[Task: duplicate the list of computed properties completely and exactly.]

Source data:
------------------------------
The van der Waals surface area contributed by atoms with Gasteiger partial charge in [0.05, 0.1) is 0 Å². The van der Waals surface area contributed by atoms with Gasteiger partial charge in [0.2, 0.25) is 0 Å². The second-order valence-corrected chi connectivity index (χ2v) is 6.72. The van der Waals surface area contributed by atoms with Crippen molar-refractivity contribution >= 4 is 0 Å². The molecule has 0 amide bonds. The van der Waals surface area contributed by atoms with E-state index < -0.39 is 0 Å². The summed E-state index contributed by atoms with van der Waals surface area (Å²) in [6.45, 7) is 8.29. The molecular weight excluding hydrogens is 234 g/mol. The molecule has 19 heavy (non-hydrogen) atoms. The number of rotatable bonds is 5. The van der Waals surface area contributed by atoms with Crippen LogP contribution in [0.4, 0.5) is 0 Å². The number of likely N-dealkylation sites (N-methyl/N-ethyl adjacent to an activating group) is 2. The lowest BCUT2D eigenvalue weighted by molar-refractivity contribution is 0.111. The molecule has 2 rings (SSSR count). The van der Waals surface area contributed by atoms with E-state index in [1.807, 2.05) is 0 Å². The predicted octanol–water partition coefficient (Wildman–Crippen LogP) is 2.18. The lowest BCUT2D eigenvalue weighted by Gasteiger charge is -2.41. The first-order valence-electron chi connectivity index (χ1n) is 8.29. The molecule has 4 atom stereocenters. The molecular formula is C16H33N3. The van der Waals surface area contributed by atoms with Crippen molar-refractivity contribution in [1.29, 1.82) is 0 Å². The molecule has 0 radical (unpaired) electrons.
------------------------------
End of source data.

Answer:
The van der Waals surface area contributed by atoms with Gasteiger partial charge in [0.05, 0.1) is 0 Å². The van der Waals surface area contributed by atoms with Gasteiger partial charge in [0.2, 0.25) is 0 Å². The second-order valence-corrected chi connectivity index (χ2v) is 6.72. The van der Waals surface area contributed by atoms with Crippen molar-refractivity contribution >= 4 is 0 Å². The molecule has 0 amide bonds. The van der Waals surface area contributed by atoms with E-state index < -0.39 is 0 Å². The summed E-state index contributed by atoms with van der Waals surface area (Å²) in [6.45, 7) is 8.29. The molecular weight excluding hydrogens is 234 g/mol. The molecule has 19 heavy (non-hydrogen) atoms. The number of rotatable bonds is 5. The van der Waals surface area contributed by atoms with Crippen LogP contribution in [0.4, 0.5) is 0 Å². The number of likely N-dealkylation sites (N-methyl/N-ethyl adjacent to an activating group) is 2. The lowest BCUT2D eigenvalue weighted by molar-refractivity contribution is 0.111. The molecule has 2 rings (SSSR count). The van der Waals surface area contributed by atoms with E-state index in [1.807, 2.05) is 0 Å². The predicted octanol–water partition coefficient (Wildman–Crippen LogP) is 2.18. The lowest BCUT2D eigenvalue weighted by Gasteiger charge is -2.41. The first-order valence-electron chi connectivity index (χ1n) is 8.29. The molecule has 4 atom stereocenters. The molecular formula is C16H33N3. The van der Waals surface area contributed by atoms with Crippen molar-refractivity contribution in [1.29, 1.82) is 0 Å². The molecule has 0 radical (unpaired) electrons.